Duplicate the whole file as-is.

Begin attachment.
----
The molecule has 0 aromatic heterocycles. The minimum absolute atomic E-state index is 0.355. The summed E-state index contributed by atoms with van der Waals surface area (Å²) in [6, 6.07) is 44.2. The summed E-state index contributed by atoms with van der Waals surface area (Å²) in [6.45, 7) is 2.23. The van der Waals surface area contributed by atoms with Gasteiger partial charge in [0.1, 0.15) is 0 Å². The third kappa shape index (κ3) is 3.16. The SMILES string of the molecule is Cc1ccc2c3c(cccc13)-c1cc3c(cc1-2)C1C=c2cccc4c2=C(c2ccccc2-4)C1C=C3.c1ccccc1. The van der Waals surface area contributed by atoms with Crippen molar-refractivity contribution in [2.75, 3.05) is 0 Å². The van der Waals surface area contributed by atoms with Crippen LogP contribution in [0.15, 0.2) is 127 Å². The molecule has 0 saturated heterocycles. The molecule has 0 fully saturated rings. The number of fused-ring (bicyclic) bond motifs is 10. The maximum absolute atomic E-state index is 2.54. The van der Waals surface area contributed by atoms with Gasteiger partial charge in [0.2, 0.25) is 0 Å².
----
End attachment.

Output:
The molecule has 0 aromatic heterocycles. The minimum absolute atomic E-state index is 0.355. The summed E-state index contributed by atoms with van der Waals surface area (Å²) in [6, 6.07) is 44.2. The summed E-state index contributed by atoms with van der Waals surface area (Å²) in [6.45, 7) is 2.23. The van der Waals surface area contributed by atoms with Gasteiger partial charge in [0.1, 0.15) is 0 Å². The third kappa shape index (κ3) is 3.16. The SMILES string of the molecule is Cc1ccc2c3c(cccc13)-c1cc3c(cc1-2)C1C=c2cccc4c2=C(c2ccccc2-4)C1C=C3.c1ccccc1. The van der Waals surface area contributed by atoms with Crippen molar-refractivity contribution in [2.75, 3.05) is 0 Å². The van der Waals surface area contributed by atoms with Crippen LogP contribution in [0.15, 0.2) is 127 Å². The molecule has 0 saturated heterocycles. The molecule has 0 fully saturated rings. The number of fused-ring (bicyclic) bond motifs is 10. The maximum absolute atomic E-state index is 2.54. The van der Waals surface area contributed by atoms with Gasteiger partial charge in [0.2, 0.25) is 0 Å².